It is not the most pleasant of sights in Lodi. Waist-high yellow and brown weeds stretch for blocks between the railroad tracks and back fences of South Sacramento Street homes.
A faint whiff of wildfire smoke lingers in the air from far-off fires, serving as a reminder of parched California's fire danger. One spark - whether from a passing train, a trouble-making youth or sunlight hitting a piece of shiny garbage the right way - could start a fire that would quickly burn through the dry weeds.
It is a danger that has worried residents for decades, and the Lodi Fire Department has had enough.
Last week, fire officials began posting notices on railroad tracks near Holly Drive, and they have sent a letter to Union Pacific Railroad, ordering the rail company to clean up the weeds by Sacramento Street. If they do not, the city will do it and then bill the railroad, Fire Chief Michael Pretz said Thursday.
"That would be a lot better than us having to fight a fire to save our houses," said longtime South Sacramento Street resident Mary Olvera.
Her house was built in 1954, and her father and a neighbor spent many years fighting the city and railroad in an attempt to get the weeds cleaned up. Her father died a dozen years ago, but the problem did not go away.
Some summers saw Olvera and her family wetting down their roof for fear that the latest grassfire would throw embers into the air. Other times they fought back with garden hoses until firefighters extinguished the blazes.
It took an April 2004 fire, which burned 400 feet of residential fences, to make a change, Olvera said.
"After that we noticed that the field was being tilled on a regular basis, but nothing's been done recently," she said.
Who to contactAnyone who sees suspicious activity, such as dumping or loitering, near a Union Pacific railroad track may call the company's toll-free emergency number at (888) 877-7267. The company works with local law enforcement and can try to combat the dumping before it gets out of hand, spokeswoman Zoe Richmond said.
Property along the railroad tracks is not the only place in Lodi where weeds are growing. Some lots on Cherokee Lane were recently discussed by the Lodi Improvement Committee, member Sunil Yadav said, and he encouraged residents to attend the meetings to voice concerns. The committee's next meeting is Tuesday at 7 p.m. in Carnegie Forum, 305 W. Pine St.
- News-Sentinel staff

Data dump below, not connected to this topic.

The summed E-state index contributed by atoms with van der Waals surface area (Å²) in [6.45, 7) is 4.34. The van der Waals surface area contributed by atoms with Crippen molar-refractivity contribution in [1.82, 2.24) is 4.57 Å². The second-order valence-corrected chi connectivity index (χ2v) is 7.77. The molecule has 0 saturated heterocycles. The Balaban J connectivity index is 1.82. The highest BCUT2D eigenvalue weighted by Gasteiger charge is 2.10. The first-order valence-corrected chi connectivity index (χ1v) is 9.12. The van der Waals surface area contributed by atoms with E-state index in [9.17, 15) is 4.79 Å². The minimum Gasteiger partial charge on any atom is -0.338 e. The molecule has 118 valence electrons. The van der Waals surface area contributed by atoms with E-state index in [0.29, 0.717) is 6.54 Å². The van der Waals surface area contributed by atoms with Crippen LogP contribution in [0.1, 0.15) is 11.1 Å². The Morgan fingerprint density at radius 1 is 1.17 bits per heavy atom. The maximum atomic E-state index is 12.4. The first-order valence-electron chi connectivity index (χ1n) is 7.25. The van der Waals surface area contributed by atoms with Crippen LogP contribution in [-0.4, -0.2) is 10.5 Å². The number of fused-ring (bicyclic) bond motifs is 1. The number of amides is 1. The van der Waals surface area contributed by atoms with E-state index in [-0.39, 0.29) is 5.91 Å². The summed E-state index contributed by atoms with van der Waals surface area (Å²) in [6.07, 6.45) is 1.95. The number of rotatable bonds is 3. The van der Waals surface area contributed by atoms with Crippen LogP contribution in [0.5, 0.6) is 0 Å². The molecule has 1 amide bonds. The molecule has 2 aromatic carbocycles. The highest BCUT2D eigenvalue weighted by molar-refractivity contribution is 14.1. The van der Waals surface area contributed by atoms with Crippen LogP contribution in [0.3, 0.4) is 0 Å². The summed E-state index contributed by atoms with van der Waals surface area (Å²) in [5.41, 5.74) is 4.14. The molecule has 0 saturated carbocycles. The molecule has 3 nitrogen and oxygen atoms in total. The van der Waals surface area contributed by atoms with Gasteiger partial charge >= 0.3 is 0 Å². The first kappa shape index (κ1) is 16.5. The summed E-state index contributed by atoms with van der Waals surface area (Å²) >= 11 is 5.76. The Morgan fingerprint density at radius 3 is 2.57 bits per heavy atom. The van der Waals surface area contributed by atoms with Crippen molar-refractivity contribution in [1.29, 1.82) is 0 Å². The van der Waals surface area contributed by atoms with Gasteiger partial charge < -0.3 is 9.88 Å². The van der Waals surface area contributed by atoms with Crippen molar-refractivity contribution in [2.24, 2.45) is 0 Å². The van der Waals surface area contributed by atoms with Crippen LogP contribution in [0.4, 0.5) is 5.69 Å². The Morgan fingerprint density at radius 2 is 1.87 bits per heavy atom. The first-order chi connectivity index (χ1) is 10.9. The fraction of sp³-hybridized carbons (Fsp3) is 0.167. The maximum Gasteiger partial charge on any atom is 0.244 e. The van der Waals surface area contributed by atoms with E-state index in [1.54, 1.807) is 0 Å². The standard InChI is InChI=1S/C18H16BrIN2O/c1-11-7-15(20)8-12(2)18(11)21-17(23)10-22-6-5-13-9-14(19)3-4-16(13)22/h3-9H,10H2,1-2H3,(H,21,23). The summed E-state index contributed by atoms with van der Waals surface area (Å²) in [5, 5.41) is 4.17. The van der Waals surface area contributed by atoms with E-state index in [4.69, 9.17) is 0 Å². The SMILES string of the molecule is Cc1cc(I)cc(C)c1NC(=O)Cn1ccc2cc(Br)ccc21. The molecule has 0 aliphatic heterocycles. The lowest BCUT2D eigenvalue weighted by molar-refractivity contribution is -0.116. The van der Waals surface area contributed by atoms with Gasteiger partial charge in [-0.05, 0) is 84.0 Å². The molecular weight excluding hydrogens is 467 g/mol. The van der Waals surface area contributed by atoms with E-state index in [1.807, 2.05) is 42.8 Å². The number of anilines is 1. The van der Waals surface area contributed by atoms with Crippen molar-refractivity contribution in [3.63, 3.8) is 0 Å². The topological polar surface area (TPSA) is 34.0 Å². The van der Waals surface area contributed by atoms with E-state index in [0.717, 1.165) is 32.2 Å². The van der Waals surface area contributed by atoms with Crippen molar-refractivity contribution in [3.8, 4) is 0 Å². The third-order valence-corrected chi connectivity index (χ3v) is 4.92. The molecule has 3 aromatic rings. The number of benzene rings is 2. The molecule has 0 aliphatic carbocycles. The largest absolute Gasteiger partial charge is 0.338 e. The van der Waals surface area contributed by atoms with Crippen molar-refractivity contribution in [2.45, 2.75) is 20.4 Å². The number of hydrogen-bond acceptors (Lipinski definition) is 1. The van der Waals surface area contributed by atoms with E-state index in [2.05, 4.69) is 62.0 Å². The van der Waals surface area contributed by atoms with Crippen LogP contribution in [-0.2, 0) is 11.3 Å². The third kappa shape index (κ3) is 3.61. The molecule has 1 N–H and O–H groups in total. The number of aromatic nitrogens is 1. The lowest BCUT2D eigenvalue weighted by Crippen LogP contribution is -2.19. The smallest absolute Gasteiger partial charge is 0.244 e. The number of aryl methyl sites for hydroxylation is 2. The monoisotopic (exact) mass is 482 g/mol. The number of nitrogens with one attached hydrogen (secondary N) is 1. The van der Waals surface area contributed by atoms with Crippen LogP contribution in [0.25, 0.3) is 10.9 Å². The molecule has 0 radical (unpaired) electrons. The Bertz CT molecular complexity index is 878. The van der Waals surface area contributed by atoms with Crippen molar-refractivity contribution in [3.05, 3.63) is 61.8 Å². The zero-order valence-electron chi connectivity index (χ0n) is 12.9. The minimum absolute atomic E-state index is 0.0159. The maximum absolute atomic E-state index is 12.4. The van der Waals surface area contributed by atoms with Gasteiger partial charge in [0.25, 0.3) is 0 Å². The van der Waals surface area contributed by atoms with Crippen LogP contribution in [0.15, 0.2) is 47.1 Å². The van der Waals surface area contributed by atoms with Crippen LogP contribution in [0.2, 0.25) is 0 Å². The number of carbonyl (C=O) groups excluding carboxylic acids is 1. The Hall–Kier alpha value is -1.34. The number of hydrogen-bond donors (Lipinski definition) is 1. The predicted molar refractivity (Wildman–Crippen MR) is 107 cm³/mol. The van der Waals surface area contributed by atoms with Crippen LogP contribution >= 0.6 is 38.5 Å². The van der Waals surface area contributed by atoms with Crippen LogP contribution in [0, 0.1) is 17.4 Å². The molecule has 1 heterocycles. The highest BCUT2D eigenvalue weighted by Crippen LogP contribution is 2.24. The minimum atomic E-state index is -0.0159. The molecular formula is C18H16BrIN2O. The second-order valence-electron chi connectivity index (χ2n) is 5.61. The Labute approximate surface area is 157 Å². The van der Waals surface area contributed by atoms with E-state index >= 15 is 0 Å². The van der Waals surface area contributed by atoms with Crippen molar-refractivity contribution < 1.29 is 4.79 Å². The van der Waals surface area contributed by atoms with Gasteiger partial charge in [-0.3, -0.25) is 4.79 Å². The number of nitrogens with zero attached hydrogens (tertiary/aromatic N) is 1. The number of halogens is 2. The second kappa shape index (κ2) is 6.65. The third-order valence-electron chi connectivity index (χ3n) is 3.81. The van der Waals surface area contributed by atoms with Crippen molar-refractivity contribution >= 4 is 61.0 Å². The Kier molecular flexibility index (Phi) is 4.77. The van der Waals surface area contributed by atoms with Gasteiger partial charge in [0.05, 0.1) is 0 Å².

A Union Pacific spokeswoman said the rail company tries to maintain its 33,000 miles of tracks, and that includes property on either side of the actual rail lines.
"If it's our property, it's our responsibility to keep it clean and neat and to comply with local ordinances," spokeswoman Zoe Richmond said.
A number of Union Pacific officials were out of the office Thursday afternoon, the day before the Independence Day holiday, so Richmond could not confirm that the company had received Lodi's letter. She also did not know when the weeds in Lodi will be cleared.
"If it's not cleaned up by the time it's supposed to be, we will pay the fire department for it, but we'd rather do it ourselves," she said.
Under Lodi's municipal code, fire officials can order that weeds be cut back and trash be removed if they pose fire hazards. Once notice is given and signs are posted, the property owner has 14 days to clean up the problem, or 10 days to request a hearing in front of the City Council.
In most cases, signs aren't even necessary because the owners clean up the problem, Pretz said.
"The difficulty we seem to be having is that the railroads are less responsive to weeds than homeowners and property owners," he said.
The Union Pacific tracks that run north and south through town near Sacramento Street are certainly an example of weeds given complete freedom. They average about three to four feet tall, but some stretch to about six feet.
Residents could hop over their back fences and cut the weeds by hand, but that is actually illegal because it would involve trespassing on private railroad-owned property.
"It would be a lot safer for everyone involved if the city just rototilled it and just sent the bill to the bloody railroad," Olvera said.
Central California Traction Company, which owns the rail lines east of Highway 99, mows and sprays about twice a year or as needed, said General Manager Dave Buccolo. Chemicals kill hearty thistles, and then once the grass is mowed after the spring moisture, the weeds don't generally grow back until the next year, he said. His company owns 47 miles of tracks, which he noted is significantly less than Union Pacific's responsibility.
Another problem for rail companies is the trash that collects among the weeds. Just one small area in Lodi held a crippled stroller and countless other bits of trash on Thursday.
Buccolo said he recently had to get rid of an entire bedroom set that someone had apparently decided to dump, rather than pay a minimal fee to take it to the San Joaquin County dump.